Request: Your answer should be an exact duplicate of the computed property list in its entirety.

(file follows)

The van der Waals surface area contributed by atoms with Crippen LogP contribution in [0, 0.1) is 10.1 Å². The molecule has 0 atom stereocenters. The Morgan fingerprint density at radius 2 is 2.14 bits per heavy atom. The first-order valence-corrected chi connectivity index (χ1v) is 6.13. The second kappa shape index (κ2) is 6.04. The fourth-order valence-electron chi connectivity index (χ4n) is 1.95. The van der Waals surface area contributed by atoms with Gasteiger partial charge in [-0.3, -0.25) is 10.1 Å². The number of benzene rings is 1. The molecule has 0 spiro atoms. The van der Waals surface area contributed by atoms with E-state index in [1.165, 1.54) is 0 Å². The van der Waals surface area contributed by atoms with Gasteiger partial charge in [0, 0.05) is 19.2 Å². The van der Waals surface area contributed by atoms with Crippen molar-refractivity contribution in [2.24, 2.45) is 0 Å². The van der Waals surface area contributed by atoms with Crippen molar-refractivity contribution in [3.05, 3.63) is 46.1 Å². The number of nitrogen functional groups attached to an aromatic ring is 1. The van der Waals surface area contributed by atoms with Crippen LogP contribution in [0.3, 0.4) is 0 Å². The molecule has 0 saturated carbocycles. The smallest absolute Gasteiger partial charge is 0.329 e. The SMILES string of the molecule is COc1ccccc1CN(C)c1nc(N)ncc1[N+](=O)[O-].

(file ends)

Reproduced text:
The van der Waals surface area contributed by atoms with Crippen LogP contribution in [0, 0.1) is 10.1 Å². The molecule has 0 atom stereocenters. The Morgan fingerprint density at radius 2 is 2.14 bits per heavy atom. The first-order valence-corrected chi connectivity index (χ1v) is 6.13. The second kappa shape index (κ2) is 6.04. The fourth-order valence-electron chi connectivity index (χ4n) is 1.95. The van der Waals surface area contributed by atoms with Gasteiger partial charge in [-0.3, -0.25) is 10.1 Å². The number of benzene rings is 1. The molecule has 0 spiro atoms. The van der Waals surface area contributed by atoms with E-state index in [1.165, 1.54) is 0 Å². The van der Waals surface area contributed by atoms with Gasteiger partial charge in [0, 0.05) is 19.2 Å². The van der Waals surface area contributed by atoms with Crippen molar-refractivity contribution in [2.24, 2.45) is 0 Å². The van der Waals surface area contributed by atoms with Crippen molar-refractivity contribution in [3.05, 3.63) is 46.1 Å². The number of nitrogen functional groups attached to an aromatic ring is 1. The van der Waals surface area contributed by atoms with Crippen LogP contribution in [0.3, 0.4) is 0 Å². The molecule has 0 saturated carbocycles. The smallest absolute Gasteiger partial charge is 0.329 e. The SMILES string of the molecule is COc1ccccc1CN(C)c1nc(N)ncc1[N+](=O)[O-].